He imagines a necessary joy in things that must fly to eat.
I’m fascinated by birds, I always have been. When you grow up in the city, your most intimate encounters with wildlife are with the birds and the squirrels, and my dad and I would often feed both while waiting at the bus stop. He taught me the chickadeedeedeedee of the black-capped chickadee, the pritty! pritty! of the cardinal, the scratchy screech of his favorite, the blue jay. Every so often he’d stop me from talking, finger pointed in the air, and we’d listen to the far-off drumming of a woodpecker.
When we moved out of the city, the number of bird species I was surrounded by grew and so did my fascination with them. In particular, the crows, who congregate out in my front yard every morning and have an uncanny ability to know when I’m trying to take their picture— it’s been a whole decade and I still haven’t captured anything worth posting.
Did you know…
- that I’m constantly being trolled by mockingbirds imitating the sound of cats meowing and babies crying? Blue jays and crows are also good mimics.
- not all songbirds sing. Females of some species keep mum so as not to attract attention to their nests.
- a lot of bird species mate for life.
- during mating season the males of some species go somewhat insane with aggression and will attack their own reflection in windows.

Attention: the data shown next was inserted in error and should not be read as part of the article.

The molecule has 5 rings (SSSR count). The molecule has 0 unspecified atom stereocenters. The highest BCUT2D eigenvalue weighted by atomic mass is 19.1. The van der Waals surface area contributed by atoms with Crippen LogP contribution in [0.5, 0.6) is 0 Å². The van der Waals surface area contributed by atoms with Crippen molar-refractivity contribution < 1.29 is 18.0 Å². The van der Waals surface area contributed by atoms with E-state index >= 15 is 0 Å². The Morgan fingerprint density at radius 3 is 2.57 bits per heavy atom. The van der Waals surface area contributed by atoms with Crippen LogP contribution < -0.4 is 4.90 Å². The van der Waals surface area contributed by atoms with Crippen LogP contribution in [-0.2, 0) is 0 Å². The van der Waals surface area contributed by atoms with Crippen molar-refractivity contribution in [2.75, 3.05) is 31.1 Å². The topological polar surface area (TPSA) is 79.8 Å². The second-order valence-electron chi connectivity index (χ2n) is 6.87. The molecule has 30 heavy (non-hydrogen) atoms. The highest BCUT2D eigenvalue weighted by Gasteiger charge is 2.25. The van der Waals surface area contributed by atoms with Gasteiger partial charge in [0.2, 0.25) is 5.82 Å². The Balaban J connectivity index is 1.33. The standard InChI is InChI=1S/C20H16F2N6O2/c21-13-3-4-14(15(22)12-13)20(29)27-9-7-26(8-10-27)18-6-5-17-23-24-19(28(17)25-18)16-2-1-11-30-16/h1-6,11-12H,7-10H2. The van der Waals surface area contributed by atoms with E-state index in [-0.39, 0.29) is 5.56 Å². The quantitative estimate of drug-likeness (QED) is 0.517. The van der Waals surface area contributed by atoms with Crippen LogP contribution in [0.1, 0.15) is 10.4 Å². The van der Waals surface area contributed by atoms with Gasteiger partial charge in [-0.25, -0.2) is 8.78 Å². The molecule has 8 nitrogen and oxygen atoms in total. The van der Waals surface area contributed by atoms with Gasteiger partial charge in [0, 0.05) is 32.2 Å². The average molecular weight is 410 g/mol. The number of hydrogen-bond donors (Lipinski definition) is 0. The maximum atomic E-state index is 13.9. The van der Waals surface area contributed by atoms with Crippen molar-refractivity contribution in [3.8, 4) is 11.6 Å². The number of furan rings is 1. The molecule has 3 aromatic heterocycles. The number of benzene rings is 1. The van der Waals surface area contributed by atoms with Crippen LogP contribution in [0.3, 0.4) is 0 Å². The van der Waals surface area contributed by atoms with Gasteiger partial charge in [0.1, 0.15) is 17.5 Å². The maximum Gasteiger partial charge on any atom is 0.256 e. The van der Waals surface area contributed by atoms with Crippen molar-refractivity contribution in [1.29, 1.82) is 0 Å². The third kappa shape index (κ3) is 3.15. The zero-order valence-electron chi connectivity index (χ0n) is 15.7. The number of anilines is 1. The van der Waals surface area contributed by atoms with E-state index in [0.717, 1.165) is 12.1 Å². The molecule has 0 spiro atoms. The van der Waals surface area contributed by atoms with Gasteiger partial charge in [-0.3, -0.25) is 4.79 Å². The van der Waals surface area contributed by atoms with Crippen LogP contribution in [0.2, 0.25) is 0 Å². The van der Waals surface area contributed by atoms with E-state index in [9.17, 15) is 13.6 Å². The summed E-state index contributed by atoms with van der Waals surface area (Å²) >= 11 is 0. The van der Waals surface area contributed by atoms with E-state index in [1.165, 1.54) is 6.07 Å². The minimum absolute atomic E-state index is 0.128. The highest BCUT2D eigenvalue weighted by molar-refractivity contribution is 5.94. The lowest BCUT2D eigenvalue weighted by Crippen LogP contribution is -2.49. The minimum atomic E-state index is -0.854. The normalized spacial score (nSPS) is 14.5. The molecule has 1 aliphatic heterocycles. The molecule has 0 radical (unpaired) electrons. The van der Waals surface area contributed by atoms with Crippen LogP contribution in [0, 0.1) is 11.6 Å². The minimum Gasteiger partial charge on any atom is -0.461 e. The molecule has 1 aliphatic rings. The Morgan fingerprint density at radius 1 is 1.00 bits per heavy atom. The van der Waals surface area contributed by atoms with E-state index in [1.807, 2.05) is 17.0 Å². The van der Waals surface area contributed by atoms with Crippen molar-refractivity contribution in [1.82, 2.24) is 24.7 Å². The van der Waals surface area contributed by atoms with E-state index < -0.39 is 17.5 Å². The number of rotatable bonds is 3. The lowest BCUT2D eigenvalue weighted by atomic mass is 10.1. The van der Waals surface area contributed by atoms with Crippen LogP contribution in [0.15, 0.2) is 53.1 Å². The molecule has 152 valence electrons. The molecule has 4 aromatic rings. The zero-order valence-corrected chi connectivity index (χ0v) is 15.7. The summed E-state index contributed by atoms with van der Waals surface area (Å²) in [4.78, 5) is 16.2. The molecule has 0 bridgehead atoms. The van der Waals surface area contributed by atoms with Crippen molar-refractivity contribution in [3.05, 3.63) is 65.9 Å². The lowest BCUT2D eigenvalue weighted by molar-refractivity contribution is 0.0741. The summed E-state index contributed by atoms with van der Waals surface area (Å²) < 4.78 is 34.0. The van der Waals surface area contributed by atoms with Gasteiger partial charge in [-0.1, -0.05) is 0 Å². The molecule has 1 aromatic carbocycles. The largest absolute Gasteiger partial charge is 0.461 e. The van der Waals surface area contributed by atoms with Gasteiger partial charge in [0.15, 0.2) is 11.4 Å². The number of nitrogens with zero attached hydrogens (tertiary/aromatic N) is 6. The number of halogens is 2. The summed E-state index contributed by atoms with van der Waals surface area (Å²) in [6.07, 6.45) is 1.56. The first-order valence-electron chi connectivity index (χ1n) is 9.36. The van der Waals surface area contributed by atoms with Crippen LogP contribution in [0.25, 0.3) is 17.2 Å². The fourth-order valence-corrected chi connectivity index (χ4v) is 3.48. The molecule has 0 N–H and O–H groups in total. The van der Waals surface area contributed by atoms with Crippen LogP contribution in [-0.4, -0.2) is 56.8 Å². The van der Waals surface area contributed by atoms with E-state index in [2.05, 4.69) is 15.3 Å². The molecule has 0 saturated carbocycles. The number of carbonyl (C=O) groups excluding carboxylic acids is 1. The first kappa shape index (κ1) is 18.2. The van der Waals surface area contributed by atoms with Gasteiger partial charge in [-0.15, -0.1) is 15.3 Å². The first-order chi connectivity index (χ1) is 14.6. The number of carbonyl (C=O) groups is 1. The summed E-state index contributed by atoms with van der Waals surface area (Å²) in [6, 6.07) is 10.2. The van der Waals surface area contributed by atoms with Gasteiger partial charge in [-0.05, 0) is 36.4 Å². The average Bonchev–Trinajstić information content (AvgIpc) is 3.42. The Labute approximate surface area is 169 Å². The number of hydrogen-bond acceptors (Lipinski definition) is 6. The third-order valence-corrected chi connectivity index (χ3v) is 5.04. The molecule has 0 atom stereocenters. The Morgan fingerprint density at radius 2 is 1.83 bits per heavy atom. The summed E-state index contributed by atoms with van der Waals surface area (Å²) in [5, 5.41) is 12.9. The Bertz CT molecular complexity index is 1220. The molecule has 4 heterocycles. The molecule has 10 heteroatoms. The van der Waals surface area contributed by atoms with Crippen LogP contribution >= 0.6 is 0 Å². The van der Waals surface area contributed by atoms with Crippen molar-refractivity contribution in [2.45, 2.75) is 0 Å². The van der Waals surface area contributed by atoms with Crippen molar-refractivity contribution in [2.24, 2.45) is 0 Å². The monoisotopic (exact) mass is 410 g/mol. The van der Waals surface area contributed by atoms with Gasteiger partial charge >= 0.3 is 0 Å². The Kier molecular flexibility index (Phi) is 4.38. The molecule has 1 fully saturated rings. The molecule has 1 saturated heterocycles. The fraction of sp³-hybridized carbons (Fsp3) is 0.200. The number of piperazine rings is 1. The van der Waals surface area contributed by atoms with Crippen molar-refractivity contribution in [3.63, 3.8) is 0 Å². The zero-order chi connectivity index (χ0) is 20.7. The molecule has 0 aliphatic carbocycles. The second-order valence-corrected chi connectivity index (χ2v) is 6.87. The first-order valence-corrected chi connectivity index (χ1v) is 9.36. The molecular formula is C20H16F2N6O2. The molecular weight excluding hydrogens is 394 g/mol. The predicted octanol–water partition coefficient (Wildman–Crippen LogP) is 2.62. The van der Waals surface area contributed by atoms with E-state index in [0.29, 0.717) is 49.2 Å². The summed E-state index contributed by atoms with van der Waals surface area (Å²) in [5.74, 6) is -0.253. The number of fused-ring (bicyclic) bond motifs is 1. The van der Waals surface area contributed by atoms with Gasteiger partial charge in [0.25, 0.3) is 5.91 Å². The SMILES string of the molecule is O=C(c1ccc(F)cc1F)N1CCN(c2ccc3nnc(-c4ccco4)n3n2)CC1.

- goslings start to communicate with their parents while still in the egg.
- some birds use tools, have excellent memories and show emotions like anger and sadness.
- some “teenage” birds will stay with their parents and help take care of the next litter of hatchlings before striking out on their own and starting a new family.
Now, in the Aesop fable, the country mouse goes off to visit the city mouse, he’s blown away by how plentiful food is there, but after a run-in with a cat ultimately decides it’s smarter to live in the country; “a modest life with peace and quiet is better than a rich one with danger and strife.” Smart, huh?
Maybe not as smart as we thought, as research suggests that city birds are smarter than country birds.
Basically, while country birds use the same methods as generations before them to find food and stay safe, city birds learn to adapt and it makes them smarter. The study, which was conducted at the McGill Bellairs facility in Barbados, captured bullfinches from different parts of the island: some of these areas are virtually untouched, while others are developed and “urban.” The urban birds not only performed better at problem-solving tests, but they were bolder and had better immunity. You do what you gotta do to survive, I guess.
Reminds me of this video of crows using cars to crack open difficult nuts— at pedestrian crossings so it’s safer for them to retrieve them.
On the flip side, there’s a good body of evidence that green surroundings promote creativity, which is a harder thing to quantify in animals; it also reduces stress, so there would be no need for increased immunity.
So, I guess what I’m saying is, if you want to take something away from a bird study and apply it to your own life, I think it should be this:
Make sure you and your kids are always exposing yourselves to new things and new opportunities to learn. Be bold. But don’t feel like you’re necessarily missing out because you’re not experiencing the constant stimuli of the city. There are a lot of different ways to be smart, and also you are not a bird. 🙂